What is X-Linked Ichthyosis?
X-linked ichthyosis is a genetic disorder caused by a mutation in the enzyme steroid sulfatase (STS). STS is involved in the metabolism of cholesterol sulfate (CSO4), needed for development of a healthy stratum corneum. X-linked ichthyosis mostly affects males. It is usually caused by a mutation or deletion in the STS gene and is inherited in an X-linked recessive manner. In rare cases, the ichthyosis can be part of a genetic syndrome in which other parts of the body are affected. Clinically, patients develop hyperkeratosis along with skin barrier dysfunction. Approximately 90% of patients with X-linked ichthyosis have complete or partial deletions of the STS gene. No evidence of genotypic-phenotypic correlation has been shown, regardless of the location or type of the STS mutation. X-linked ichthyosis is the second most common type of ichthyosis and one of the most frequent human enzyme deficiency disorders.
X-linked ichthyosis is considered one of the five main types of ichthyosis (the others being lamellar ichthyosis, congenital ichthyosiform erythroderma, ichthyosis vulgaris and epidermolytic ichthyosis (formerly epidermolytic hyperkeratosis)). X-linked ichthyosis is less common, can range from mild to severe, and occurs only in males.
In X-linked ichthyosis, the skin cells are produced at a normal rate but they do not separate normally at the surface of the stratum corneum (the outermost layer of the skin), and are not shed as quickly as they should be. The result is a build-up of scales. The scales of X-linked ichthyosis are often dark and usually cover only a portion of the body. Typically, the face, scalp, palms of the hands, and soles of the feet are free from scales, while the back of the neck is almost always affected. X-linked ichthyosis frequently improves in the summer. Babies with X-linked ichthyosis often appear normal when they are born, but the skin abnormalities will almost always show up by their first birthday.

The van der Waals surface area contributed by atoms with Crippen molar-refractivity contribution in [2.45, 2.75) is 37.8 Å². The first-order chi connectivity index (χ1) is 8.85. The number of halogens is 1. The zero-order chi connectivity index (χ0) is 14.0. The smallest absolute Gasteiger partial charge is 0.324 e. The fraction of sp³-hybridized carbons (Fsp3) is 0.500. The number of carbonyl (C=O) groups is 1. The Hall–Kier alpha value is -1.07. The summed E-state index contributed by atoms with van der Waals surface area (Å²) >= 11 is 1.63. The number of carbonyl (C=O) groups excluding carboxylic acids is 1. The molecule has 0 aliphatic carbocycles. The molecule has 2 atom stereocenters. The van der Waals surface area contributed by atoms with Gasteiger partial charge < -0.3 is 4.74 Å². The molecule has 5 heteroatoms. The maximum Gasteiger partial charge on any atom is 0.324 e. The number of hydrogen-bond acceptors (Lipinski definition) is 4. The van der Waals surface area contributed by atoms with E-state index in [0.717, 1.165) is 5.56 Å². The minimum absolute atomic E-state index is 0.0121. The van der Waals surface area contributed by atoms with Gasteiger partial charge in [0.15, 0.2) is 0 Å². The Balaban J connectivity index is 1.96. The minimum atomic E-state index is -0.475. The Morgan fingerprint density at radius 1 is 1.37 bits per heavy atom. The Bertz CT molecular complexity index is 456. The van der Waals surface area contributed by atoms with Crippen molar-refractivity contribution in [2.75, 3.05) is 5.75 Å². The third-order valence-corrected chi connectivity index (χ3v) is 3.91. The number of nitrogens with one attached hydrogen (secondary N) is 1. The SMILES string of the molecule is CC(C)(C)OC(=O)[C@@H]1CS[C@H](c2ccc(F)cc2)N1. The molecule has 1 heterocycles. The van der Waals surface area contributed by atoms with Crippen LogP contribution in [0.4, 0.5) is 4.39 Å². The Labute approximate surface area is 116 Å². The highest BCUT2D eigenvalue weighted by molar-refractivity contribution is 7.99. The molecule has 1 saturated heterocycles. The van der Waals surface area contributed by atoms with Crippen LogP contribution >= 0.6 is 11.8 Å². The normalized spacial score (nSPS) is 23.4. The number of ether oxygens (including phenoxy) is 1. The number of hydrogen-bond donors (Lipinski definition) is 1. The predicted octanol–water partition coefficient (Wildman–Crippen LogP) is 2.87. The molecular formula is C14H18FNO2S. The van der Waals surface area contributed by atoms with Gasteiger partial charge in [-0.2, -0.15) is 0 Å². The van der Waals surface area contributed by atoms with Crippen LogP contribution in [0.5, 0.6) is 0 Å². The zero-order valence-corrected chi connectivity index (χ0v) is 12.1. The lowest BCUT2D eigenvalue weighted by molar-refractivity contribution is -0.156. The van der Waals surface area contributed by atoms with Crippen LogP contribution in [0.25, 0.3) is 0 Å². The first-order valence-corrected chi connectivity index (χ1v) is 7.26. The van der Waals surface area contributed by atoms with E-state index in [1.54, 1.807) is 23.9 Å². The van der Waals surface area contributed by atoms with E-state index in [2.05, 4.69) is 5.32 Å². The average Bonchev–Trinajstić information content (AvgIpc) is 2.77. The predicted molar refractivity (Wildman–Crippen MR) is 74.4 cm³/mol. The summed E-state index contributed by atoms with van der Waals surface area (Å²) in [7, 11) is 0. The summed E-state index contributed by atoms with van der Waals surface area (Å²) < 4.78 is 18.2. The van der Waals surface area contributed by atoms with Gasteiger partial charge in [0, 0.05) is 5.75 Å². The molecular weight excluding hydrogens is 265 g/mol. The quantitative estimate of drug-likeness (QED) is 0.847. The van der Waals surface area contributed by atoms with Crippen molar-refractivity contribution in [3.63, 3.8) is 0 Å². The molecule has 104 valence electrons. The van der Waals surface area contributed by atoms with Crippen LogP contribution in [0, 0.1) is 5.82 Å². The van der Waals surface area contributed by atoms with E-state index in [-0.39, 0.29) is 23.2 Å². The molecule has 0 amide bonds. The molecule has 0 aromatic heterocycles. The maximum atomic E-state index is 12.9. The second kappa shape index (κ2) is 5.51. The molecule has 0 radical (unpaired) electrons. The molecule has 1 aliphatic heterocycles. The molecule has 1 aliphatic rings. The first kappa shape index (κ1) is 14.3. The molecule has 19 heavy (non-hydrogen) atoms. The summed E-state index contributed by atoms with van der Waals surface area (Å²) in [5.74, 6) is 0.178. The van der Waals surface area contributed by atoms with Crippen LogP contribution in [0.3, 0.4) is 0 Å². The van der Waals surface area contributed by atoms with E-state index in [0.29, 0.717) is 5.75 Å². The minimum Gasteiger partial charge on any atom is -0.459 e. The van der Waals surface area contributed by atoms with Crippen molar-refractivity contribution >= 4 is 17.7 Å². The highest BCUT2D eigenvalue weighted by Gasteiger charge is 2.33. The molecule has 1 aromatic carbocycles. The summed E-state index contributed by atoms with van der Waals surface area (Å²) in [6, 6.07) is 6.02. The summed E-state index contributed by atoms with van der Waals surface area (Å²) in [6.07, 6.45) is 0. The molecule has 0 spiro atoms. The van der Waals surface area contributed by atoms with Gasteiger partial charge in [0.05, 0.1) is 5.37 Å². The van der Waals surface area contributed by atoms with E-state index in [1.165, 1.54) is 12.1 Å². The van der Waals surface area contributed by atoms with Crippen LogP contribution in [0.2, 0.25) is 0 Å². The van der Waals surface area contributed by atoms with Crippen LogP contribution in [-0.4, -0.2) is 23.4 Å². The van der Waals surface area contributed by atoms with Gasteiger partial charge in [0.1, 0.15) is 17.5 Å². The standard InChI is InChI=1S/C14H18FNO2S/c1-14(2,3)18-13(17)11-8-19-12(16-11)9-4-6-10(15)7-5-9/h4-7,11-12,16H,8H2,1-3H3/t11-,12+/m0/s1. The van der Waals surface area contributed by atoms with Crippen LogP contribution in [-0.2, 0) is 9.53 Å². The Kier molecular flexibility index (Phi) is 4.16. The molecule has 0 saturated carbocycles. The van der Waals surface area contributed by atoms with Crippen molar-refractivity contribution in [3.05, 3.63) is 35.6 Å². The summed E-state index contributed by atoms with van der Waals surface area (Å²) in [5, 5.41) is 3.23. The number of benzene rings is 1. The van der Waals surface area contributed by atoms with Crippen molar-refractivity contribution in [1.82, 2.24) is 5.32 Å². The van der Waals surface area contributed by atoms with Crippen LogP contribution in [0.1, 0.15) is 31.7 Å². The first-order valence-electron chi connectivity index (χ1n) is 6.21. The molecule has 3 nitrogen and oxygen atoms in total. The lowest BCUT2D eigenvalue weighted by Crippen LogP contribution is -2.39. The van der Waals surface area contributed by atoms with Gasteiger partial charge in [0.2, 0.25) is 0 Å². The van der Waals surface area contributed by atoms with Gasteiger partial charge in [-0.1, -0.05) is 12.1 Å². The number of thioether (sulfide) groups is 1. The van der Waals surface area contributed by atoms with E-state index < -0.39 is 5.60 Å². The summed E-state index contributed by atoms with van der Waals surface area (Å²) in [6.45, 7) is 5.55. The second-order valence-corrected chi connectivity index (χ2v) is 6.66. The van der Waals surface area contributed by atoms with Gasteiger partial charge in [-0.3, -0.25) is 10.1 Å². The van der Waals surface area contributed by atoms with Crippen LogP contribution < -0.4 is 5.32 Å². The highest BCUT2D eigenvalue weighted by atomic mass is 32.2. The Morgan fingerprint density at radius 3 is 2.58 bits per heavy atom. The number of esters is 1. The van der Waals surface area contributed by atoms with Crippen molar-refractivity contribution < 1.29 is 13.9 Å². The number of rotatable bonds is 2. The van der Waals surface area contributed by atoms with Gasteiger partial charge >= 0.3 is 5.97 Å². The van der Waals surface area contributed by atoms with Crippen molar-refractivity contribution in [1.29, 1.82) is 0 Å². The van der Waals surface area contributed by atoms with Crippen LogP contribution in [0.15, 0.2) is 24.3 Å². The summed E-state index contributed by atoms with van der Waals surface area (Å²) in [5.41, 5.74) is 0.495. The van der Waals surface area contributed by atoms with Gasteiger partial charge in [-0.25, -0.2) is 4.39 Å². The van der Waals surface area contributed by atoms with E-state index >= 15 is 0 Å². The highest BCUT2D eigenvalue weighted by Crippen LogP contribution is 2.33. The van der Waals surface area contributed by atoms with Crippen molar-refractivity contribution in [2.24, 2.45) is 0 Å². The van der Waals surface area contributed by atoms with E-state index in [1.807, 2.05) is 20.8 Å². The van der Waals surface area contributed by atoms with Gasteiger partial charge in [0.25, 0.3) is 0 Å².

How common is X-Linked Ichthyosis？
RXLI affects almost exclusively males. It is the second most common type of ichthyosis with an estimated prevalence of 1/2,000 to 1/6,000 males. In the mainland China, an estimated 1 in 500 people are carriers of a genetic mutation that causes X-Linked Ichthyosis.
How is X-Linked Ichthyosis treated?
Topical treatment may consist of alpha-hydroxy acids, lubricating bath oils, and emollients. For adult patients, systemic retinoids may be an option, especially during winter when the ichthyosis is often more severe. The ichthyosis is life-long, but the scaling may improve with age.